About 90 percent of aviation accidents were very minor, "Class E," while nearly 90 percent of ground accidents were more serious "Class C."
- The worst years for all types of accidents were during the height of the Cold War, during the 1980s.
For the 100,000-plus reported aviation accidents from 1972 to 2004, the worst year was 1980 - accounting for about 5,570. In quick succession, accounting for just a bit less, were the years 1986, 1981, 1987, 1983, 1985, 1984 and 1988.
Of the 340,000-plus reported ground accidents, 1985 was the worst year, accounting for about 21,500. That was followed by 1982, 1981 and 1984, trailed by a mixture of years from the 1970s and 1980s.
"One thing you have to keep in mind is that they changed the accounting rules," Bolkcom said.
After the 1980s the Defense Department relaxed the standards for reporting the most serious accidents based, for example, on the cost to repair or replace damaged equipment.
The changes could have reduced the number of reported accidents dramatically, Bolkcom said.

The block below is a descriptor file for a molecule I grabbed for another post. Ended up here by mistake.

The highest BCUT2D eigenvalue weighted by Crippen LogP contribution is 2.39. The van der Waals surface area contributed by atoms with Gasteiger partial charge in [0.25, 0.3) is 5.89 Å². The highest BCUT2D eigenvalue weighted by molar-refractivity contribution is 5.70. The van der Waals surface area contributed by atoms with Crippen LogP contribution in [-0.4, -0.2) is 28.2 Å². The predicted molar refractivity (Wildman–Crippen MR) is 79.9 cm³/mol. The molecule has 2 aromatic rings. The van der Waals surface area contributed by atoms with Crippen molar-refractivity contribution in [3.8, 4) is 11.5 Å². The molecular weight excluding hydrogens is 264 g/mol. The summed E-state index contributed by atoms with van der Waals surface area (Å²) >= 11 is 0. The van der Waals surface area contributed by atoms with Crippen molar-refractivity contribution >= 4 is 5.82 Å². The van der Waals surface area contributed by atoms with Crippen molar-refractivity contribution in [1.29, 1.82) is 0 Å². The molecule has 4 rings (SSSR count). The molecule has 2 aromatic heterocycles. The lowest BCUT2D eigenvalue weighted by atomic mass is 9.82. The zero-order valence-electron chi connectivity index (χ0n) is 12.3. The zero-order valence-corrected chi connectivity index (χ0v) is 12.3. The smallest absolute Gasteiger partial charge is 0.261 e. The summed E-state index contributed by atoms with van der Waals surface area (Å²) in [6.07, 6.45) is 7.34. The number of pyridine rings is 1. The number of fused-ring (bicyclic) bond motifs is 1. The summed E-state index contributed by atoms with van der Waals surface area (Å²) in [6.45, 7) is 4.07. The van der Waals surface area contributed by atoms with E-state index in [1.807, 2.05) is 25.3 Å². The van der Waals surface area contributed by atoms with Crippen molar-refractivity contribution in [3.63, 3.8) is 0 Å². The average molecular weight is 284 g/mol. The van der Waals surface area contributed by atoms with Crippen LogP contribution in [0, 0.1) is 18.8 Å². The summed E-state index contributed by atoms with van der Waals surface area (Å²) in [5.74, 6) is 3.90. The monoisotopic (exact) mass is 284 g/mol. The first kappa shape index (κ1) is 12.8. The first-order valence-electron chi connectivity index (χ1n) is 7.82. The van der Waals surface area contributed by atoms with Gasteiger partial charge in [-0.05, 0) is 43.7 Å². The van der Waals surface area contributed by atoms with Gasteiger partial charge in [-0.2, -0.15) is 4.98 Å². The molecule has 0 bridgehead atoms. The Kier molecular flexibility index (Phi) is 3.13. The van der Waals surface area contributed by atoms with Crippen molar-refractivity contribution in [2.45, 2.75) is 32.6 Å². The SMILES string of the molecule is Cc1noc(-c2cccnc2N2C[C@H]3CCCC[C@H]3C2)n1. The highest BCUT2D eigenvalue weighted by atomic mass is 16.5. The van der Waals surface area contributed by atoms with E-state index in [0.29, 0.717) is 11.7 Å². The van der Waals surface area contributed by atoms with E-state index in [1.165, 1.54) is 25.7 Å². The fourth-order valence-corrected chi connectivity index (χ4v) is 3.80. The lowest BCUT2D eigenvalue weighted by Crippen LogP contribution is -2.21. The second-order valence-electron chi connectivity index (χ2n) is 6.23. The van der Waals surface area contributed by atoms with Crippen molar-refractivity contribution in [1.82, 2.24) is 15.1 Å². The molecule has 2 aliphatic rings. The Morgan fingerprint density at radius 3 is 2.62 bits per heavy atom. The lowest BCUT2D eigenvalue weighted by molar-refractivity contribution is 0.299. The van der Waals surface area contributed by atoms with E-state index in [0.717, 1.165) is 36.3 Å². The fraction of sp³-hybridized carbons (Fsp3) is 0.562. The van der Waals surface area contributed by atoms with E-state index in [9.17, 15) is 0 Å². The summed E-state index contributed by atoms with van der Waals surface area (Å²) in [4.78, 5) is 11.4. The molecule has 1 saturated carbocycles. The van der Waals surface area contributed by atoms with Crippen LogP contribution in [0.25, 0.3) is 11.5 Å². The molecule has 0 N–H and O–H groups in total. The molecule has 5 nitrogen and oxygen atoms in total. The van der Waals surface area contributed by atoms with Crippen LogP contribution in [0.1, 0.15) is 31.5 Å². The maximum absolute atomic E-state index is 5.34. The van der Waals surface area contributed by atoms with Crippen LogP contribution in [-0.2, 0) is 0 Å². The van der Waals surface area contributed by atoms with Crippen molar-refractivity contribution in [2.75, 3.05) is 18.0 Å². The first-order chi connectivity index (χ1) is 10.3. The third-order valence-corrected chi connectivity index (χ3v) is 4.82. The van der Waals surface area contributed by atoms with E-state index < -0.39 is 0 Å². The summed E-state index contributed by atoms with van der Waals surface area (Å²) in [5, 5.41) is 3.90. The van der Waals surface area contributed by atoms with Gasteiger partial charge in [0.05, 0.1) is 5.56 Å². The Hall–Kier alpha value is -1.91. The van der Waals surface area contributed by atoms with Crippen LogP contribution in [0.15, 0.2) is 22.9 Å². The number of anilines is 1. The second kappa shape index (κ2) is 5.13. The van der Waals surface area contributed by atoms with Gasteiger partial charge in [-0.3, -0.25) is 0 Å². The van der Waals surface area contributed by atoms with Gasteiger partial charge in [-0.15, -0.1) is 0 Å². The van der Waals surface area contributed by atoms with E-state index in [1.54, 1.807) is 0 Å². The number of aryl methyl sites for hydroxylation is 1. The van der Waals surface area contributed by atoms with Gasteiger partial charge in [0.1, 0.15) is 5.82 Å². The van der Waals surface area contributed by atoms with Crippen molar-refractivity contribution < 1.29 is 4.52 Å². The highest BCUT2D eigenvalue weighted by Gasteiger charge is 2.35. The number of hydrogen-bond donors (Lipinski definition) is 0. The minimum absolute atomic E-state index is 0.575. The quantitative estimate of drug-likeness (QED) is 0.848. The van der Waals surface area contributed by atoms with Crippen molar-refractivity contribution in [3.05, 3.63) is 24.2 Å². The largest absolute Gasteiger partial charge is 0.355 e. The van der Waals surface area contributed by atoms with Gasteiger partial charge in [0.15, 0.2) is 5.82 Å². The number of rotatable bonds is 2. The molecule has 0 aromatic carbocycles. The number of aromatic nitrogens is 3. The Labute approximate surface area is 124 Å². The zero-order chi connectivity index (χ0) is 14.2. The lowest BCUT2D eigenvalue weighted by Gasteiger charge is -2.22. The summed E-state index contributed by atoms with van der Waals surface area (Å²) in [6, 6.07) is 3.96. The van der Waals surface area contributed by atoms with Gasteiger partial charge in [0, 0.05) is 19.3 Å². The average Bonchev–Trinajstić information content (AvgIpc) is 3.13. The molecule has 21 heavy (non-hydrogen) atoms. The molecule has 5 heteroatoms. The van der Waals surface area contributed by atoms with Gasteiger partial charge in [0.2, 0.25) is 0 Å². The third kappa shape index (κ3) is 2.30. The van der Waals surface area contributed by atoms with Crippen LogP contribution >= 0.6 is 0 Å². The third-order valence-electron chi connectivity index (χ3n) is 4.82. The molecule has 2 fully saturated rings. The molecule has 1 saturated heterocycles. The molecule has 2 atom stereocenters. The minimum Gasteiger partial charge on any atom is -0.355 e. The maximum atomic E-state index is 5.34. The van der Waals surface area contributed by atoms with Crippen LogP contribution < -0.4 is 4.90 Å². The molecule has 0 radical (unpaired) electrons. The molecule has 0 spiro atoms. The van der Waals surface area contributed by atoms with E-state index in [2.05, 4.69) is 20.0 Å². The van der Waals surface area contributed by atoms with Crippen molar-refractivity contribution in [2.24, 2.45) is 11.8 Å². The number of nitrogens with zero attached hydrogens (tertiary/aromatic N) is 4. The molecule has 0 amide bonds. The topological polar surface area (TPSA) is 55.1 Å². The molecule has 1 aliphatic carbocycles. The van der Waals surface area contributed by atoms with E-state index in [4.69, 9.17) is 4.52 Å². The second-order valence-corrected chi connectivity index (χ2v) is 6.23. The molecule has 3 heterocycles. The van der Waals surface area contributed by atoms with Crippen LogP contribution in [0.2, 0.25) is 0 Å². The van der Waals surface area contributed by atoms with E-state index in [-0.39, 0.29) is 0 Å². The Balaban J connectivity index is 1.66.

Still, his own analysis of military aviation records suggests that most accidents happen away from combat.
"They appear to be more relaxed back home," he said.
Maybe. But a Congressional Energy and Commerce Committee Oversight and Investigation Subcommittee reported in its 1990 study on Army aviation safety, "Let the Flyer Beware," that Army personnel cuts, disregard of safety problems and misguided decisions on helicopter safety policies led to deaths and disaster in its fleet throughout the 1980s.
Specifically discussing Army safety officers' views on problems in Chinook helicopters, the report said the service's "failure to take aggressive, remedial action in dealing with these problems has served only to compound and perpetuate them. This reactive posture most likely has led to needless loss of lives."
Shortages of maintenance personnel translate into poor maintenance and, ultimately, hazardous flying conditions. Consequently, "all Army helicopters are susceptible to growing risk," the report said.